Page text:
Tip

Delegate to newbies with taskpads in Active Directory

In the real world a lot of network management gets done by people who don't consider themselves network managers and have no real interest becoming one. Department receptionists are expected to add new users. The HR department wants its own person managing department shares. The CFO wants to hold her administrative assistant personally responsible for conducting accounting backups and periodically storing the backup media offsite.

Group policies let you delegate the requested authority while restricting the recipient from being able to perform tasks outside their purview. You can let the CFO's assistant run backups on the accounting servers but not the human resource servers. You can allow a receptionist to add and remove users while controlling the authority that those new users can be granted.

Group policies cannot help you overcome the inexperience of the people to whom you are asked to delegate responsibility. Using the typical management GUI, some simple tasks may require a user to navigate three or four graphical trees and remember multiple context-sensitive menu manipulations. That means the receptionist may be responsible for adding the user, but you're still responsible for answering the phone every time the receptionist can't remember how.

Microsoft Management Console (MMC) lets you create and distribute simple user interfaces customized to include icons for only those tasks a particular user needs to perform.

Technique:

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  1. Start with a list of those tasks you want enabled by the custom UI and locate the snap-ins that support those tasks. This example assumes the tasks you want to delegate are part of the Computer Management snap-in.
  2. Determine whether the UI should be flat or whether it would be easier for the user if you grouped similar tasks into separate panes and let the user select a pane using tabs.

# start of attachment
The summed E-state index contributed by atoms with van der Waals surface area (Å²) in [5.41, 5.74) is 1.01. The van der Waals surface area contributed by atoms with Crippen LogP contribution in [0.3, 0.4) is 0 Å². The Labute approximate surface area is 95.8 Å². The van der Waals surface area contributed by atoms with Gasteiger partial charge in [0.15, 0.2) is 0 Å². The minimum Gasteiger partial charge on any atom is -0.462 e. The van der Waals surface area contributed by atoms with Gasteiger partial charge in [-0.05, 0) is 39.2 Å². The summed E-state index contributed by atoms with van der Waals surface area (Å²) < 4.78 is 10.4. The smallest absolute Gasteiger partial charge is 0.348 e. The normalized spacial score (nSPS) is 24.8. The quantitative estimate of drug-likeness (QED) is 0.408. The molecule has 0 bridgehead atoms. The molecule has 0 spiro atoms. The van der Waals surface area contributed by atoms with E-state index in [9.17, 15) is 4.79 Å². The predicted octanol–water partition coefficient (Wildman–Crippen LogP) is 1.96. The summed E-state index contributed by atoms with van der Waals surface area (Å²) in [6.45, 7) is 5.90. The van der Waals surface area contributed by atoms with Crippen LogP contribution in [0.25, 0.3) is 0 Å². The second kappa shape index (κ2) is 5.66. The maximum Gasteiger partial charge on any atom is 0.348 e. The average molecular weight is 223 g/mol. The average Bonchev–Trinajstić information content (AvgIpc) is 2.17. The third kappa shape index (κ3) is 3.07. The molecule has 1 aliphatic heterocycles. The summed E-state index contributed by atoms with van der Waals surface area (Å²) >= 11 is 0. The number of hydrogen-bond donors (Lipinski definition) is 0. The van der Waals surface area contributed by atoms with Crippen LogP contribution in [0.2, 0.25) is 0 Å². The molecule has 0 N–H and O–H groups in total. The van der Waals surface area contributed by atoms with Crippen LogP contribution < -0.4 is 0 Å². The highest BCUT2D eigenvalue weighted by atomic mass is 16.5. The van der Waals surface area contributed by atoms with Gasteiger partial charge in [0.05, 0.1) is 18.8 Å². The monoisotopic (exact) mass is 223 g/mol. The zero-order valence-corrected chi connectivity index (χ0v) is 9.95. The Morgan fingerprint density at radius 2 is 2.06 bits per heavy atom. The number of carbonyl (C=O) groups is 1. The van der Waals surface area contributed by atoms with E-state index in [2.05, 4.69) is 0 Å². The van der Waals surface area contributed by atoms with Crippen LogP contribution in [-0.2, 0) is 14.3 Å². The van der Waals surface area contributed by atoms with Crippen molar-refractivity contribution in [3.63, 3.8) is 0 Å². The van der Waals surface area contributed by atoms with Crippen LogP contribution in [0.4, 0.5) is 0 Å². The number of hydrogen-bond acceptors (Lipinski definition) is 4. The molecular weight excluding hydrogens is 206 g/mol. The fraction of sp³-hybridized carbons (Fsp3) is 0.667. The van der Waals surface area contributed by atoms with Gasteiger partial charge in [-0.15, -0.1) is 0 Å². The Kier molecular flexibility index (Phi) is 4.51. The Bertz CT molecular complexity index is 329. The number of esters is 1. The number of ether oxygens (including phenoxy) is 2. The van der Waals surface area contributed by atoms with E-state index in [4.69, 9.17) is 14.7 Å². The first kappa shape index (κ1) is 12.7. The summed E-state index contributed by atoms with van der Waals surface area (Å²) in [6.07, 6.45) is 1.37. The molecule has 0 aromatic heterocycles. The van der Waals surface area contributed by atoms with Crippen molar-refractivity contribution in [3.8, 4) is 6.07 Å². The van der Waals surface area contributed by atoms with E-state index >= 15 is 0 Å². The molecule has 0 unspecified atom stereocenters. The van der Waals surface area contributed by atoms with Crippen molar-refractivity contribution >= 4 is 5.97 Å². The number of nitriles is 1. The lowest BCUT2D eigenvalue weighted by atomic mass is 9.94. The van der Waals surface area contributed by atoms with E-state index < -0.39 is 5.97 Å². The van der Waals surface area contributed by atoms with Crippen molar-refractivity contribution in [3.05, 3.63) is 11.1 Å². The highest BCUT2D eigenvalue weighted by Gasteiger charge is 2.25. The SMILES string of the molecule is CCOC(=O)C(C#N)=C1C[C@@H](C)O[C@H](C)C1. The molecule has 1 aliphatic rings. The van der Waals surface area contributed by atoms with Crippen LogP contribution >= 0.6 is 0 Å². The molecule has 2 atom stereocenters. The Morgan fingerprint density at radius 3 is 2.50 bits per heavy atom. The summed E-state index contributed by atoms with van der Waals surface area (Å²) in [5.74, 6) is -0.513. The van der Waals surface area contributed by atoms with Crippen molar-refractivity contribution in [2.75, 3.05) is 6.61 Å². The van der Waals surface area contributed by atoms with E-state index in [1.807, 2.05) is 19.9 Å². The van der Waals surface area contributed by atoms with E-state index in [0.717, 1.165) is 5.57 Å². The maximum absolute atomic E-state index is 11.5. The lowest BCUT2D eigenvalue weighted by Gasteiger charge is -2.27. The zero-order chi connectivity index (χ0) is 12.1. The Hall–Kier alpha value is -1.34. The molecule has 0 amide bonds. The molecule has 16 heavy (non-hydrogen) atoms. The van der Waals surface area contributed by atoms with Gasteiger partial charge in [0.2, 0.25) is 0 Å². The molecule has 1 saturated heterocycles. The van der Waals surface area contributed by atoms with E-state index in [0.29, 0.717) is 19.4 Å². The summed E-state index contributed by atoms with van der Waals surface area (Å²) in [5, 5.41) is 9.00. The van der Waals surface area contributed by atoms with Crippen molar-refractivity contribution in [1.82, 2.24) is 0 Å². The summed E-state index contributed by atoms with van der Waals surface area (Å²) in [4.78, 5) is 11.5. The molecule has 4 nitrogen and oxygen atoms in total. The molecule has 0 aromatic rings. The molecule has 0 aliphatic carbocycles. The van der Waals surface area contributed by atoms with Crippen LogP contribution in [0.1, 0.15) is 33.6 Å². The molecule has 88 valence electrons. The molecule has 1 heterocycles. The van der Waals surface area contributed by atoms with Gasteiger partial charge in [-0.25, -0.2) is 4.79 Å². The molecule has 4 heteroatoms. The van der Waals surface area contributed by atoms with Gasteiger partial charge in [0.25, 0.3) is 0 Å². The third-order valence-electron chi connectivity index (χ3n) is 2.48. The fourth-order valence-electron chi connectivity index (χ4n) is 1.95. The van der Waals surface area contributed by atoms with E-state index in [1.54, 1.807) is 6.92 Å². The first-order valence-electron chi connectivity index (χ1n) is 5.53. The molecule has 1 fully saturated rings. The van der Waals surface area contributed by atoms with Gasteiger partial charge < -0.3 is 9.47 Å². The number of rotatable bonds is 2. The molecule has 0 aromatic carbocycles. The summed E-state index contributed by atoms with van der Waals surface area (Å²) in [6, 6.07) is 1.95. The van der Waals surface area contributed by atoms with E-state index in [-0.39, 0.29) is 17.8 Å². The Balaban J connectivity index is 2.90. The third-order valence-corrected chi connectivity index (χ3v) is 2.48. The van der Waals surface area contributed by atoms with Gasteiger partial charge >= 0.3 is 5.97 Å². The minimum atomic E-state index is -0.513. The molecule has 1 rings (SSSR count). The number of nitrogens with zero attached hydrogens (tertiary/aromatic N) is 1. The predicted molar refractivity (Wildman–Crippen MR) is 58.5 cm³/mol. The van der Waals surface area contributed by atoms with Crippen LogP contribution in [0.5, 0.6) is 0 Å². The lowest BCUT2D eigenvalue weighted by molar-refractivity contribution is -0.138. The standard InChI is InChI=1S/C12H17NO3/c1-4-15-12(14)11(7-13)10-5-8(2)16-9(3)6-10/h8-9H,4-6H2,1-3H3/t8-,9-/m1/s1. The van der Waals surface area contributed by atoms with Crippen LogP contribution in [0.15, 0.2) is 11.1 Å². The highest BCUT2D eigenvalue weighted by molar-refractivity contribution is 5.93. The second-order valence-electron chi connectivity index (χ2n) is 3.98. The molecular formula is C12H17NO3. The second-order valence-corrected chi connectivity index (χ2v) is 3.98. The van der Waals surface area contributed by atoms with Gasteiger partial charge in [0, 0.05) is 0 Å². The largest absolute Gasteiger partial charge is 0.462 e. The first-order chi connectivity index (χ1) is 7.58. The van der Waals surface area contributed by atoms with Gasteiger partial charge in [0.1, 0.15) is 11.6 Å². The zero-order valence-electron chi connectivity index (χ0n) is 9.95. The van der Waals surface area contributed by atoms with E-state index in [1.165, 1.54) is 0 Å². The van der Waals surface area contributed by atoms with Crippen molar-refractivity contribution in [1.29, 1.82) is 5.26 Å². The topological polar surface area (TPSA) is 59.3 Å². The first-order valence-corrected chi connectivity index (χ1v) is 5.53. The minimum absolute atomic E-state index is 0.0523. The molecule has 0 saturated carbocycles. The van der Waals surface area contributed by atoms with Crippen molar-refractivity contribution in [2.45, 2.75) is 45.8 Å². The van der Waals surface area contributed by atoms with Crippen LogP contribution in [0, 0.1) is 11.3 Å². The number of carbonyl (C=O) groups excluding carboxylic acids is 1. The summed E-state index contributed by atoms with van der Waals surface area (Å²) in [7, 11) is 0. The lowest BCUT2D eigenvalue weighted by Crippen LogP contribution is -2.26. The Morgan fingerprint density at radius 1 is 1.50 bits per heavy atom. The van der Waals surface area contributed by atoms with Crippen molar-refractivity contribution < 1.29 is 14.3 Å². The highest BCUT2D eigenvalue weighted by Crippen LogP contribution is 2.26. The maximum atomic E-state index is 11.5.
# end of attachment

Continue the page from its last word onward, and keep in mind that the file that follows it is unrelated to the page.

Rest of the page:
3. Open a blank console by typing mmc.exe in the start/run dialog box. You'll get two windows. The outside window is the Main window and is named something like Console1. The inside window is Console Window - the user interface you're creating.
  4. Load the Computer Management snap-ins (from the Main window's Console menu choose Add/Remove Snap-in and follow the wizard directions.)
  5. In the Console Tree pane of the Console windows, right-click on the Computer Management node you just added and choose New Taskpad View.
  6. Follow the wizard to add the tasks you want and link them to icons you choose to create the UI.
  7. Test the UI.
  8. Give the tool a name more descriptive than Console1 (Main window: Console/options) The Options dialog box also allows you to change the default icon used to invoke the tool. You'll also see an option for "Console Mode" which you want to leave at the default "User mode" to prevent the console from being modified.
  9. Distribute the resulting *.msc file.

For more on MMC, check out: http://msdn.microsoft.com/library/default.asp?url=/library/en-us/mmc/mmcstart_1dph.asp


Kevin Sharp is a registered professional engineer, writer, and yoga teacher living in Tucson, Arizona. His writing interests have produced books and articles on the economic impact of technology on manufacturing and distribution organizations.


This was first published in January 2002

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